I’ve had a Kindle for a long time — I had one of the first versions through work, long before I had a smartphone or iPad, and thought it was great (but something I’d not have spent the $400 on myself.) As time went on, I found myself reading more on my iPad once I got it, and then I started getting annoyed by reading on my ipad, because I’d be reading along and a banner alert would pop up that I had a new email, or it was my turn in a game, or someone had a tweet for me. I missed reading on the Kindle without distractions (but I loved that I could read on the iPad in the dark). This Christmas, I got a new paperwhite, which is the best Kindle ever.
And while it IS true that I spend more on e-books now than I do on paper books, and read paper books less, one of the things that I LOVE about the Kindle’s evolution is that now you can read library books on it. You couldn’t do that when the first Kindle came out. And the books you can read aren’t just B list books — right now I’m reading Lean In, by Sheryl Sandberg, and I’m reading the second Harry Potter book aloud to Ingrid, for example. Downloading the books is SO EASY, all you need is a library card. For me, I use my work provided one (the university is a partner library) but you can use your municipal library card as well, in most areas. (And for Maine, anyone Mainer can have a Bangor Public Library card, so truly, anyone can use this system.)
Here’s how it works*:
- Go to the website: http://download.maineinfonet.org/
- Browse around. I don’t do audiobooks, so I like to browse by category, or sometimes I’ll search for a specific title.
- Flag books that look interesting (this doesn’t create a hold or check them out, it just makes a list, so I get pretty flag-happy) This is where you’ll be prompted to sign in with your account – just find your library, and enter your card number. (For us at HU, you have to add “HUS0000” to the beginning of your number, so it will look like “HUS0000#####”) You may need to check with your local library to see if there are any identifiers you need to add. A tip – when I first did this, I saved the link to the download library and titled it with my ID number, so I didn’t have to keep looking it up.
- You can search for just Kindle books, or for ePubs, etc. There are ways to get ePubs onto a Kindle that are….. not exactly endorsed by anyone, but if you Google you can decide for yourself if you want to proceed.
- When you find the book you want, you can check it out or place a hold.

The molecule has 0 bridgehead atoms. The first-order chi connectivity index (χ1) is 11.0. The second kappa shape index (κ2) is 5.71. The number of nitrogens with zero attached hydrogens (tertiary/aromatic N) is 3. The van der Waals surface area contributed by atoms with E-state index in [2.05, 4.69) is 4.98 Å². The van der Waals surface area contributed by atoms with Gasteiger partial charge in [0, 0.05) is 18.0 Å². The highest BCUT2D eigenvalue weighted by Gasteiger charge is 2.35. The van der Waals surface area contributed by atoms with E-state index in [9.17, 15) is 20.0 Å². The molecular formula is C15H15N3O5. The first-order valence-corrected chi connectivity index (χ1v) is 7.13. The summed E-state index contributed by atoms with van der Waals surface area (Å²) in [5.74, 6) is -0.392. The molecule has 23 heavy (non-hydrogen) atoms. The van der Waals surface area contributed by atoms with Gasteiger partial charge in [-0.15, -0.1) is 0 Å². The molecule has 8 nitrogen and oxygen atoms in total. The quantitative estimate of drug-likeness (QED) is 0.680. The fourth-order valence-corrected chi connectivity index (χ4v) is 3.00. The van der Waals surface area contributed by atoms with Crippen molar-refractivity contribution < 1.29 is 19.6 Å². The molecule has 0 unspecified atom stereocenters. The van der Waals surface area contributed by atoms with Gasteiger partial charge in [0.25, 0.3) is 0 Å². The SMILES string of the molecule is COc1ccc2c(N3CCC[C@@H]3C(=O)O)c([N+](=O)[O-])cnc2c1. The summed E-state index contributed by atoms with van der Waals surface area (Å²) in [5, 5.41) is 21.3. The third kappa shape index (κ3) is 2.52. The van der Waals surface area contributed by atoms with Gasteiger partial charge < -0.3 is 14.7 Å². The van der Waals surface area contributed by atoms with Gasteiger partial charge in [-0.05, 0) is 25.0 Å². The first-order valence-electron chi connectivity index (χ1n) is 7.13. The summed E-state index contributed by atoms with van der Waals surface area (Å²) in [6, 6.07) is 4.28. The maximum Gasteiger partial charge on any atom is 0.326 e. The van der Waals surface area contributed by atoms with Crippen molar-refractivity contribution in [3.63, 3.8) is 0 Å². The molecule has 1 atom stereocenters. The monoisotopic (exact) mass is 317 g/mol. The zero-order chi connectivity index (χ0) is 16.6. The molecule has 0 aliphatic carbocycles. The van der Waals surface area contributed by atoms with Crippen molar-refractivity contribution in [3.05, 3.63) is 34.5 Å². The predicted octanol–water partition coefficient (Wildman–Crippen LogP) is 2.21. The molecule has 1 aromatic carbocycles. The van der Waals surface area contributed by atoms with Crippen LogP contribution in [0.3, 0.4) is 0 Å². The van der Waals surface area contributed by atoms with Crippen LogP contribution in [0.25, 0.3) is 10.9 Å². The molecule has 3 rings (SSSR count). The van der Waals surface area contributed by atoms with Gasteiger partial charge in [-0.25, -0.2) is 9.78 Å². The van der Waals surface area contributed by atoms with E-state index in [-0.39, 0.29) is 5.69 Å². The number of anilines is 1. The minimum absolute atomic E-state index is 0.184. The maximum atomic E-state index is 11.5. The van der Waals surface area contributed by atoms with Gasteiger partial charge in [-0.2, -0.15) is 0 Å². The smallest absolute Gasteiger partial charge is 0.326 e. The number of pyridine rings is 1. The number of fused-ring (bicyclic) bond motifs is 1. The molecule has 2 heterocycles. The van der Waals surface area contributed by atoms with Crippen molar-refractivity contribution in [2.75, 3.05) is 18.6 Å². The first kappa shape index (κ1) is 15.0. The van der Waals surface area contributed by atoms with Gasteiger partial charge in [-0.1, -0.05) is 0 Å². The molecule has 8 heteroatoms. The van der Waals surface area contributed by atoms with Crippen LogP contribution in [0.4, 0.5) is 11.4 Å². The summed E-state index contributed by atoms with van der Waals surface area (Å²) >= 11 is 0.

- Checking out – if you choose Kindle, it will direct you to the Amazon website, and you can then click a button to download to your Kindle. If you have multiple devices, you can choose to download it to any of them. Some titles allow USB transfer to Kindle only, but I have not yet had to deal with that. Or, you can use the Overdrive app on a tablet or phone.
- Log in to your settings and make your default loan period two weeks. (It’s set to one week, and that’s just not enough time for me. You can always return a book early if you finish early.)
- When it’s available, you have a few days to check it out. Wait to check out until just before you start reading to maximize your loan period.
- If you don’t finish before the loan is up, go back to the site and re-download or place another hold. When it’s available again, and you open the book, it will be right where you left off.
- Holds may seem “long” but I haven’t found them to be in most cases. For instance, the Harry Potter book is always checked out, and it takes a long time to read aloud. I’m on the third checkout of the book, and when it expired on Friday and I placed a new hold, I was third in line, and the book was available by Sunday night. I don’t think I waited for more than a week for Lean In, and that had a lot of people ahead of me.
- New tip! 11/13: If you turn off your wifi, you can keep a book indefinitely on your Kindle, but it is ‘returned’ to the lending pool at the end of the loan period, so you aren’t holding up the waiting list like you would with a physical book. This wouldn’t work with a smartphone or iPad, so much, because they really rely on data for a lot of other things, but with a Kindle it’s very simple — navigate to the settings and turn wifi to off, and finish the book. Of course, as soon as you connect to wifi again, the book disappears, so you can’t add any OTHER books to your Kindle while it’s off the grid, but it’s a great hack to use when you are SOCLOSE to finishing a book.
I really love being able to use my paperwhite for library books. I have read stuff that I wouldn’t have necessarily wanted to spend money on, but that I still found interesting and worth the read. Here are the directions from the website on how to use the download library, and here’s a video explaining it as well:
*These instructions are specific to the Maine Infonet download library, but if your library uses Overdrive, they probably work for you, too.